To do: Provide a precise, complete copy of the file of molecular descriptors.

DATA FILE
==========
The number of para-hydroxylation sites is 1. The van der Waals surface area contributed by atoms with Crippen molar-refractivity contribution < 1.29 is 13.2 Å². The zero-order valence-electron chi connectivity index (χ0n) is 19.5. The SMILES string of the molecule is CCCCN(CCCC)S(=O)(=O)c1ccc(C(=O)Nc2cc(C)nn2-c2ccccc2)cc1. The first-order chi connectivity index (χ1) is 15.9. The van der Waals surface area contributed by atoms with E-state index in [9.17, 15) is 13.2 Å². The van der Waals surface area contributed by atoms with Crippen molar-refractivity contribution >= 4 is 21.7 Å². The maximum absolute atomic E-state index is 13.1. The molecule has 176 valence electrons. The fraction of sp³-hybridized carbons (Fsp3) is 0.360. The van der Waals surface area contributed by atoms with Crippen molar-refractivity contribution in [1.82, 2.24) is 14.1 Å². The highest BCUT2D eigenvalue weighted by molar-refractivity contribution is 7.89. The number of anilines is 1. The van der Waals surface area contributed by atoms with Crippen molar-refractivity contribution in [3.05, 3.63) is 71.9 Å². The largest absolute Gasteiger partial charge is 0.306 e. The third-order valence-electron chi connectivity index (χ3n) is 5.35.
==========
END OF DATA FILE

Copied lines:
The number of para-hydroxylation sites is 1. The van der Waals surface area contributed by atoms with Crippen molar-refractivity contribution < 1.29 is 13.2 Å². The zero-order valence-electron chi connectivity index (χ0n) is 19.5. The SMILES string of the molecule is CCCCN(CCCC)S(=O)(=O)c1ccc(C(=O)Nc2cc(C)nn2-c2ccccc2)cc1. The first-order chi connectivity index (χ1) is 15.9. The van der Waals surface area contributed by atoms with E-state index in [9.17, 15) is 13.2 Å². The van der Waals surface area contributed by atoms with Crippen molar-refractivity contribution >= 4 is 21.7 Å². The maximum absolute atomic E-state index is 13.1. The molecule has 176 valence electrons. The fraction of sp³-hybridized carbons (Fsp3) is 0.360. The van der Waals surface area contributed by atoms with Crippen molar-refractivity contribution in [1.82, 2.24) is 14.1 Å². The highest BCUT2D eigenvalue weighted by molar-refractivity contribution is 7.89. The number of anilines is 1. The van der Waals surface area contributed by atoms with Crippen molar-refractivity contribution in [3.05, 3.63) is 71.9 Å². The largest absolute Gasteiger partial charge is 0.306 e. The third-order valence-electron chi connectivity index (χ3n) is 5.35.